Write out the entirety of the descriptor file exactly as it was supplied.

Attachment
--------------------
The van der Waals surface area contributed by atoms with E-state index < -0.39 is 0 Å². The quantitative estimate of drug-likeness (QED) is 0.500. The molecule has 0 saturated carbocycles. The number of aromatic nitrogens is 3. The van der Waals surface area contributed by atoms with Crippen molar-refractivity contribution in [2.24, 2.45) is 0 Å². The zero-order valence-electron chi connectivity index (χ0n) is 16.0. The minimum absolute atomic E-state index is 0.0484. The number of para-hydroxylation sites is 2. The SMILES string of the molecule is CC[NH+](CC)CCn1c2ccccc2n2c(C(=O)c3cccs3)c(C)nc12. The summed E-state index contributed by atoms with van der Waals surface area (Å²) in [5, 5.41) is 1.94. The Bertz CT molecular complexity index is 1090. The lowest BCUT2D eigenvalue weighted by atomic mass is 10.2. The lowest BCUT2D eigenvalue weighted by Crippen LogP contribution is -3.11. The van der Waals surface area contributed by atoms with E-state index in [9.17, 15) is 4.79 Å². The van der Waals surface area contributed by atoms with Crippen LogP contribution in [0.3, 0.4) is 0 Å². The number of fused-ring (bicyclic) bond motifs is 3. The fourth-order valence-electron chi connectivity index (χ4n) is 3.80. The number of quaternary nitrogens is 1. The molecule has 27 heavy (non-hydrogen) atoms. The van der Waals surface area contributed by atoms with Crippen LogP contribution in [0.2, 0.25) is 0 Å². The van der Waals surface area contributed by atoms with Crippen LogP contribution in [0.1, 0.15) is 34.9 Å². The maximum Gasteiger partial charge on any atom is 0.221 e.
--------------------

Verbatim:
The van der Waals surface area contributed by atoms with E-state index < -0.39 is 0 Å². The quantitative estimate of drug-likeness (QED) is 0.500. The molecule has 0 saturated carbocycles. The number of aromatic nitrogens is 3. The van der Waals surface area contributed by atoms with Crippen molar-refractivity contribution in [2.24, 2.45) is 0 Å². The zero-order valence-electron chi connectivity index (χ0n) is 16.0. The minimum absolute atomic E-state index is 0.0484. The number of para-hydroxylation sites is 2. The SMILES string of the molecule is CC[NH+](CC)CCn1c2ccccc2n2c(C(=O)c3cccs3)c(C)nc12. The summed E-state index contributed by atoms with van der Waals surface area (Å²) in [5, 5.41) is 1.94. The Bertz CT molecular complexity index is 1090. The lowest BCUT2D eigenvalue weighted by atomic mass is 10.2. The lowest BCUT2D eigenvalue weighted by Crippen LogP contribution is -3.11. The van der Waals surface area contributed by atoms with E-state index in [9.17, 15) is 4.79 Å². The van der Waals surface area contributed by atoms with Crippen LogP contribution in [0.3, 0.4) is 0 Å². The number of fused-ring (bicyclic) bond motifs is 3. The fourth-order valence-electron chi connectivity index (χ4n) is 3.80. The number of quaternary nitrogens is 1. The molecule has 27 heavy (non-hydrogen) atoms. The van der Waals surface area contributed by atoms with Crippen LogP contribution in [0.2, 0.25) is 0 Å². The van der Waals surface area contributed by atoms with Crippen LogP contribution in [0.1, 0.15) is 34.9 Å². The maximum Gasteiger partial charge on any atom is 0.221 e.